5. Shoot Contrasting Colors
I love to play with colors in photography, and finding two contrasting colors is a great way of creating stunning minimalist iPhone photos. You just need to ensure that the color of your subject contrasts with the color of the negative space, so that the subject is isolated against the background.
This technique is an easy way to strengthen your intended point of interest. All you have to do is decide what you want to shoot and which colors you want in the image. This pink flower stands out really well against the vivid blue sky, creating a striking and vibrant minimalist image.
As well as using vivid colored backgrounds, try using a plain black background. Whatever props you use, I guarantee that they will stand out as long as the background consists of negative space that’s a contrasting color.
6. Include Only Part Of Your Subject
For interesting minimalist photos that create a sense of mystery and intrigue, you might like to experiment with only including a small part of your subject in the frame. The more negative space you include, and the less you see of the positive space, the greater the mystery.
I love to use this technique when photographing people. Just including their arm and hand in the frame is a simple way of creating a minimal composition with an air of mystery. Who is this person? What are they doing? Why are they there?
Just make sure you have a plain background such as a wall, field or sky behind them. You could also use this technique with larger subjects when shooting from a distance.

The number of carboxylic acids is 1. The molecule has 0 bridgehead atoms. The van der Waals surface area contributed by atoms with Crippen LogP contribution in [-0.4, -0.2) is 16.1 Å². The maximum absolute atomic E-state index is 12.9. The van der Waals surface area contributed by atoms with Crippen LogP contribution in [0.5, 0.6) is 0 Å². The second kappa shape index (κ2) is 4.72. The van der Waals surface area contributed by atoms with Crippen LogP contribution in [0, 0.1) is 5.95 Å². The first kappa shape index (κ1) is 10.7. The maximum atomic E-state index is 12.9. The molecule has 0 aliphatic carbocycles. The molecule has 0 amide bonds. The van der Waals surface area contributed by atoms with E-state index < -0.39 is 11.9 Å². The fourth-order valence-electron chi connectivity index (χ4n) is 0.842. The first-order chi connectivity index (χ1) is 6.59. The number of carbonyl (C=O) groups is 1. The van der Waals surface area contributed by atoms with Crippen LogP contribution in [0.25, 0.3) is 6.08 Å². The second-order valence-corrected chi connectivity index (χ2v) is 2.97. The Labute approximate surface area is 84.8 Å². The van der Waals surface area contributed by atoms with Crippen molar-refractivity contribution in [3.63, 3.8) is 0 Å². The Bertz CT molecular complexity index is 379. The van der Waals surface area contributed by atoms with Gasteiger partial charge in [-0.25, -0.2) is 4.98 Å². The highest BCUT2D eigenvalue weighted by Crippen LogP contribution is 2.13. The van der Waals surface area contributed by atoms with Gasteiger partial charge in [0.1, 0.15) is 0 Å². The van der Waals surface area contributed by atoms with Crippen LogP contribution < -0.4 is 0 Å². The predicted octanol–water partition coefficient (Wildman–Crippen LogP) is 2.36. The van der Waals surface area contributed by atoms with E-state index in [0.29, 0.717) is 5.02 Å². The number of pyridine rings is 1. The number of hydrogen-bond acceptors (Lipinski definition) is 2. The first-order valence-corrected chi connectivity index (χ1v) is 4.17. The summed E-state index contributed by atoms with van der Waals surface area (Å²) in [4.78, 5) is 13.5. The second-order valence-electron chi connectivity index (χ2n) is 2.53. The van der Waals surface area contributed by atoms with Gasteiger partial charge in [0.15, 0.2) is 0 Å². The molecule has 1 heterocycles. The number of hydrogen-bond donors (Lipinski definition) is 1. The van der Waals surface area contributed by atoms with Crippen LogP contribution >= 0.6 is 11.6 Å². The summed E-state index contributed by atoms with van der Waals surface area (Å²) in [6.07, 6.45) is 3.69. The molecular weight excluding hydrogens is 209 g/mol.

Here I chose to compose the photo by chopping off the bottom half of the person and tree, using mostly sky as negative space and not including any foreground in the photo. Without the details from the bottom of the scene, you lose any point of reference which creates a sense of mystery in the photo.
7. Create Silhouettes
If you shoot an object against a bright sky, you can create the most beautiful and mysterious silhouettes. Sunset and sunrise, when the sun is low in the sky, are usually the best times of day for creating silhouettes.
Position your subject so that only the sky is visible behind them, then focus on your object and adjust the exposure by swiping down on the screen. You need to make the image dark enough so that your subject appears as a black silhouette against the bright sky.
There are two easy ways to ensure you get only plain sky behind your subject. You can either find a hill or other elevated position to put your model on, and shoot from lower down so that you’re looking up at them. Or take the shot from a very low angle – you may need to lie on the ground to ensure you get only sky behind your subject.
You can also create silhouettes indoors by shooting against strong light coming through a window. You could also use an artificial light source, such as a lamp, behind the subject. Just remember to reduce the exposure so that your subject and any other dark areas become completely black.